Injustice, violence, and peace: The case of South Africa
David Bourget (Western Ontario)
David Chalmers (ANU, NYU)
Rafael De Clercq
Jack Alan Reynolds
Learn more about PhilPapers
I wrote this book to explain how South Africa has succeeded to steer away from the brink of civil war to become a political miracle of peace. To write this book meant fusing empirical studies on the politics of apart¬heid and political violence with theories of political morality. I first had to explain the links between the unjust apartheid system and political violence and then how South Africans managed to establish peace despite injustice and violence. The book ends with a detailed explanation of the moral vision on which the new South Africa rests. The first chapter of the book explains the concepts injustice and violence. The next three chapters trace the developments which led to the establish¬ment and demise of apartheid South Africa. Chapter Two characterizes the first twenty-five years of the rule of National Party government from 1948 to 1983. Chapter Three discusses the main trends in South African politics brought about by the reforms unilaterally instituted by the National Party in 1983. Chapter Four deals with the conflicting political trends that emerged after the unbanning of persons and organizations by former President F.W. de Klerk in February 1990. The final two chapters give a detailed explanation of the conception of justice underlying South Africa’s remarkable peace.
|Keywords||Justice Violence Peace|
|Categories||categorize this paper)|
|External links||This entry has no external links. Add one.|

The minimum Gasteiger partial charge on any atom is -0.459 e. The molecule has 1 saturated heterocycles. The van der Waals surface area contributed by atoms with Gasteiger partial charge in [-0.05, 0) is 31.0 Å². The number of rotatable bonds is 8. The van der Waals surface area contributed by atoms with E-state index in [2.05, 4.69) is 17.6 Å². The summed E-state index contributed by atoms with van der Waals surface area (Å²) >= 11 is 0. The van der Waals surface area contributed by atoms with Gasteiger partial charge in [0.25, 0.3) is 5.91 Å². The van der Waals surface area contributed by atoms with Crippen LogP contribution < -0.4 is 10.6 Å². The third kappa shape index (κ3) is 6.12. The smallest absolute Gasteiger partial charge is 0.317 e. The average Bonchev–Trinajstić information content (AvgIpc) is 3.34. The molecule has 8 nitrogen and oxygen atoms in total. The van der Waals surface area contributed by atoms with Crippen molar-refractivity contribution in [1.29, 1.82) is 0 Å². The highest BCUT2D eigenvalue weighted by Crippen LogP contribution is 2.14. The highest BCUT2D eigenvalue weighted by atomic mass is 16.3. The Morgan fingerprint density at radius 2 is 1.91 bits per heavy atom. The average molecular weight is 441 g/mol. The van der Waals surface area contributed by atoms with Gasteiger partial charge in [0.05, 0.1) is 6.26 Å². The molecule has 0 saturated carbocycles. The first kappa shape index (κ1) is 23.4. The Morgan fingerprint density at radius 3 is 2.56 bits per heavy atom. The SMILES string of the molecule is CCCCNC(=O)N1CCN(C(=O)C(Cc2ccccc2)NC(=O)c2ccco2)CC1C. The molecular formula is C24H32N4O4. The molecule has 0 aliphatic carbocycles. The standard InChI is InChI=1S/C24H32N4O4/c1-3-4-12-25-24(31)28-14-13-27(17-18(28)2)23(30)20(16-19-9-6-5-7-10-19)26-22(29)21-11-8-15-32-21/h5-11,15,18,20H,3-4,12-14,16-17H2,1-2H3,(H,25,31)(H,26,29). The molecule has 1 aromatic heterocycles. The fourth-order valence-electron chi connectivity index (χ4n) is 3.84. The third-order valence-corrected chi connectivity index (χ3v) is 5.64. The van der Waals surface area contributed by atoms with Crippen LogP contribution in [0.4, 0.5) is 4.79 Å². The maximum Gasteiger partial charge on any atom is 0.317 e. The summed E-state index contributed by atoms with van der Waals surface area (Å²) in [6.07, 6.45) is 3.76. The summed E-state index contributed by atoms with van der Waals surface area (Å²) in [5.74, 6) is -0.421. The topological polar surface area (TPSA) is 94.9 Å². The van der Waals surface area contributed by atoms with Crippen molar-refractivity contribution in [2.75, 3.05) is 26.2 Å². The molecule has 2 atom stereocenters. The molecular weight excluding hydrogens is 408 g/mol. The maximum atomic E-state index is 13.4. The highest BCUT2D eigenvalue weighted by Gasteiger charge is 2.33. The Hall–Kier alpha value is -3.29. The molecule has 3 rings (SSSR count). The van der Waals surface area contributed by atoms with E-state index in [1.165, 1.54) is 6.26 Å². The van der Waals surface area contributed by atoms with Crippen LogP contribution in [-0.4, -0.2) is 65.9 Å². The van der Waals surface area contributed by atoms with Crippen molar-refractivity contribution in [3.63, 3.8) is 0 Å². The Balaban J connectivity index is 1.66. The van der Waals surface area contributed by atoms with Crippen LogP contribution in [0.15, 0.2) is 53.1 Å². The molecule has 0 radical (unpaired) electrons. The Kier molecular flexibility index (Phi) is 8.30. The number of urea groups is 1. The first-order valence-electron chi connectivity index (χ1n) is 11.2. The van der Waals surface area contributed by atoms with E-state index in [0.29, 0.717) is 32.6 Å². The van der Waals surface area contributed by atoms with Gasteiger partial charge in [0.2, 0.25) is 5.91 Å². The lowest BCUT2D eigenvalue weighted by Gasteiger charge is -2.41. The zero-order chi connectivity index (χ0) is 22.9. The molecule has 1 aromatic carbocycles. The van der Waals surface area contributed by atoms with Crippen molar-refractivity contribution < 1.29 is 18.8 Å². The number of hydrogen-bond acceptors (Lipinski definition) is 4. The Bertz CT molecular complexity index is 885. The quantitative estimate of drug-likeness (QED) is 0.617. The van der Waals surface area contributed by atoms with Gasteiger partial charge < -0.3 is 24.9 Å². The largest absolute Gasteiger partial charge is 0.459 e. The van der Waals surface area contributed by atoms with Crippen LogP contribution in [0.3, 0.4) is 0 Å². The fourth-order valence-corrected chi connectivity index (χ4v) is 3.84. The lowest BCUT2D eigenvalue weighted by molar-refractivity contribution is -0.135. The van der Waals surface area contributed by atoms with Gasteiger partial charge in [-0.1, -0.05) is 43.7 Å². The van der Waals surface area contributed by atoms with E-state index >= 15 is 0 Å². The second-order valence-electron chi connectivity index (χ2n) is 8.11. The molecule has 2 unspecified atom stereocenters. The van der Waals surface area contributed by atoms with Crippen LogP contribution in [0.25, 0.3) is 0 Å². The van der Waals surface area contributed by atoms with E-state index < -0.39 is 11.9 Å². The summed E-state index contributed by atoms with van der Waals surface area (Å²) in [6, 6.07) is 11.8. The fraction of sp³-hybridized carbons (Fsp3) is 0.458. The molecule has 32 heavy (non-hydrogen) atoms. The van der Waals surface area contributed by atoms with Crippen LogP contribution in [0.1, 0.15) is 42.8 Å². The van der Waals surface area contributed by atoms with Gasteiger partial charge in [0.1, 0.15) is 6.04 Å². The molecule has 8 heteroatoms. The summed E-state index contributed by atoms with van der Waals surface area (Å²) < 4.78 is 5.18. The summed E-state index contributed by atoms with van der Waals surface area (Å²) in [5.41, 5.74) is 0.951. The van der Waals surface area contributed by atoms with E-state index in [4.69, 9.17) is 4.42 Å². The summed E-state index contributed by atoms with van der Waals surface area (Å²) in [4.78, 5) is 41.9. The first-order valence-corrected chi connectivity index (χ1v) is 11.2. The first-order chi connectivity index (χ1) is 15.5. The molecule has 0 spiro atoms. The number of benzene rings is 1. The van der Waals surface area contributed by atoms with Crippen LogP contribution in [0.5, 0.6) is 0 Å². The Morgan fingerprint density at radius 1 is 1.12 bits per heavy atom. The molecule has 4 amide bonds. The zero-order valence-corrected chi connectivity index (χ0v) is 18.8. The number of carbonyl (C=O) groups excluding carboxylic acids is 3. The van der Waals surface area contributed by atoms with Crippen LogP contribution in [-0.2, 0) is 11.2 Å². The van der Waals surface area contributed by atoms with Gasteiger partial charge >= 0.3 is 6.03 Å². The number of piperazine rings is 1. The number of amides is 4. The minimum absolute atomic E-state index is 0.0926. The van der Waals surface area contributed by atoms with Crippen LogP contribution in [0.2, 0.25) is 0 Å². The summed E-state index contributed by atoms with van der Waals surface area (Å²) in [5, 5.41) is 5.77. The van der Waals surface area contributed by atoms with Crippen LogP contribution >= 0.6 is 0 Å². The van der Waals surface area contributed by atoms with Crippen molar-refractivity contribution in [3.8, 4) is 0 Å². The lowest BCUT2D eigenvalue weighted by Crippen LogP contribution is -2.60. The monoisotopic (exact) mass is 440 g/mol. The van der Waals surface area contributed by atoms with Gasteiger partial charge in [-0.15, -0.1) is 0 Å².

|Through your library||Configure|
References found in this work BETA
No references found.
Citations of this work BETA
No citations found.
Similar books and articles
James D. Sellmann (2009). Asian Insights on Violence and Peace. Asian Philosophy 19 (2):159 – 171.
Sharad Chari (2008). Elite Transition: From Apartheid to Neoliberalism in South Africa Unsustainable South Africa: Environment, Development and Social Protest Against Global Apartheid: South Africa Meets the World Bank, IMF and Global Finance Talk Left, Walk Right: South Africa's Frustrated Global Reforms Arise Ye Coolies: Apartheid and the Indian, 1960–1995 We Are the Poors: Community Struggles in Post-Apartheid South Africa Blacks in Whites: A Century of Cricket Struggles in KwaZulu-Natal. [REVIEW] Historical Materialism 16 (2):167-189.
Leo Kuper (1964). The Problem of Violence in South Africa. Inquiry 7 (1-4):295 – 303.
Thaddeus Metz (2004). Justice and the Law. In Christopher Roederer & Darrel Moellendorf (eds.), Jurisprudence. Juta. 382-411.
Nigel Biggar (2002). Peace and Justice: A Limited Reconciliation. [REVIEW] Ethical Theory and Moral Practice 5 (2):167-179.
Danielle Poe (ed.) (2011). Communities of Peace: Confronting Injustice and Creating Justice. Rodopi.
Asgharali Engineer (2011). The Prophet of Non-Violence: Spirit of Peace, Compassion & Universality in Islam. Vitasta Pub..
Douglas Allen (2007). Mahatma Gandhi on Violence and Peace Education. Philosophy East and West 57 (3):290-310.
James P. Sterba (1994). Feminist Justice and the Pursuit of Peace. Hypatia 9 (2):173 - 187.
ĖV Demenchonok (ed.) (2009). Between Global Violence and the Ethics of Peace: Philosophical Perspectives. John Wiley & Sons.
Johanna Oksala (2012). Foucault, Politics, and Violence. Northwestern University Press.
G. J. Rossouw, A. van der Watt & D. P. Malan Rossouw (2002). Corporate Governance in South Africa. Journal of Business Ethics 37 (3):289 - 302.
Andrew West (2006). Theorising South Africa's Corporate Governance. Journal of Business Ethics 68 (4):433 - 448.
Neville Richardson (1986). Apartheid, Heresy and the Church in South Africa. Journal of Religious Ethics 14 (1):1 - 21.
Sorry, there are not enough data points to plot this chart.
Added to index2011-04-05
Recent downloads (6 months)0
How can I increase my downloads?